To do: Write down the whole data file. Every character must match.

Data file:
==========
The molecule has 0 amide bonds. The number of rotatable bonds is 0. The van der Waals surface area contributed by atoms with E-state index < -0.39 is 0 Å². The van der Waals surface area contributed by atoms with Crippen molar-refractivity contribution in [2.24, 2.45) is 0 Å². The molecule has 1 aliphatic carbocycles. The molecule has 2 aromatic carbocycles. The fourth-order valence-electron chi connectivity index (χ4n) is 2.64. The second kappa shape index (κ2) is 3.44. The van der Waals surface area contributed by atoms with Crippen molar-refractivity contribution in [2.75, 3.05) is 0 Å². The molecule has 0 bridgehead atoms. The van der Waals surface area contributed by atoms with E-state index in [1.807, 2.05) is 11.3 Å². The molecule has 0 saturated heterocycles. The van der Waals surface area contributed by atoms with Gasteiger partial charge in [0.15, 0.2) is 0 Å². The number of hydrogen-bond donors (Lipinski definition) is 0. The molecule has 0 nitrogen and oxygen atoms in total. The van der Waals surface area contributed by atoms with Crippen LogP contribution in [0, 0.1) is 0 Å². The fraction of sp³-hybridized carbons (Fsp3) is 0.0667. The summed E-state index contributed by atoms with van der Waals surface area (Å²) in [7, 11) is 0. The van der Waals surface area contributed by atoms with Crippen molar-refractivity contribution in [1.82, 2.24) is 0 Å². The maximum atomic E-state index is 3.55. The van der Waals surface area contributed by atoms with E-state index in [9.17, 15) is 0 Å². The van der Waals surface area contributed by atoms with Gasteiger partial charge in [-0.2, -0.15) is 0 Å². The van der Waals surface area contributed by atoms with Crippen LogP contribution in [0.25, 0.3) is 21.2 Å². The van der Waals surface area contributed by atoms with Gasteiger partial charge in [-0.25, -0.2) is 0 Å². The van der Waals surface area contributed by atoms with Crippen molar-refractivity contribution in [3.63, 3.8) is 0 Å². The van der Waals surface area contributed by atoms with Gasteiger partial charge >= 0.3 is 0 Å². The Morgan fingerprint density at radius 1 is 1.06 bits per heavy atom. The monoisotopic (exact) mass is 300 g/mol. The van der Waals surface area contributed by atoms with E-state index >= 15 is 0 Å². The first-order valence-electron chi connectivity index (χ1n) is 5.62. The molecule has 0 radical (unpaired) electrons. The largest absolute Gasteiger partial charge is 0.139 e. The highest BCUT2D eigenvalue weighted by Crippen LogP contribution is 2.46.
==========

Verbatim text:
The molecule has 0 amide bonds. The number of rotatable bonds is 0. The van der Waals surface area contributed by atoms with E-state index < -0.39 is 0 Å². The van der Waals surface area contributed by atoms with Crippen molar-refractivity contribution in [2.24, 2.45) is 0 Å². The molecule has 1 aliphatic carbocycles. The molecule has 2 aromatic carbocycles. The fourth-order valence-electron chi connectivity index (χ4n) is 2.64. The second kappa shape index (κ2) is 3.44. The van der Waals surface area contributed by atoms with Crippen molar-refractivity contribution in [2.75, 3.05) is 0 Å². The molecule has 0 bridgehead atoms. The van der Waals surface area contributed by atoms with E-state index in [1.807, 2.05) is 11.3 Å². The molecule has 0 saturated heterocycles. The van der Waals surface area contributed by atoms with Gasteiger partial charge in [0.15, 0.2) is 0 Å². The number of hydrogen-bond donors (Lipinski definition) is 0. The molecule has 0 nitrogen and oxygen atoms in total. The van der Waals surface area contributed by atoms with Crippen LogP contribution in [0, 0.1) is 0 Å². The fraction of sp³-hybridized carbons (Fsp3) is 0.0667. The summed E-state index contributed by atoms with van der Waals surface area (Å²) in [7, 11) is 0. The van der Waals surface area contributed by atoms with Crippen molar-refractivity contribution in [1.82, 2.24) is 0 Å². The maximum atomic E-state index is 3.55. The van der Waals surface area contributed by atoms with E-state index in [9.17, 15) is 0 Å². The van der Waals surface area contributed by atoms with Gasteiger partial charge in [-0.2, -0.15) is 0 Å². The van der Waals surface area contributed by atoms with Crippen LogP contribution in [0.25, 0.3) is 21.2 Å². The van der Waals surface area contributed by atoms with Gasteiger partial charge in [-0.25, -0.2) is 0 Å². The van der Waals surface area contributed by atoms with Crippen molar-refractivity contribution in [3.63, 3.8) is 0 Å². The van der Waals surface area contributed by atoms with Gasteiger partial charge >= 0.3 is 0 Å². The Morgan fingerprint density at radius 1 is 1.06 bits per heavy atom. The monoisotopic (exact) mass is 300 g/mol. The van der Waals surface area contributed by atoms with E-state index >= 15 is 0 Å². The first-order valence-electron chi connectivity index (χ1n) is 5.62. The molecule has 0 radical (unpaired) electrons. The largest absolute Gasteiger partial charge is 0.139 e. The highest BCUT2D eigenvalue weighted by Crippen LogP contribution is 2.46.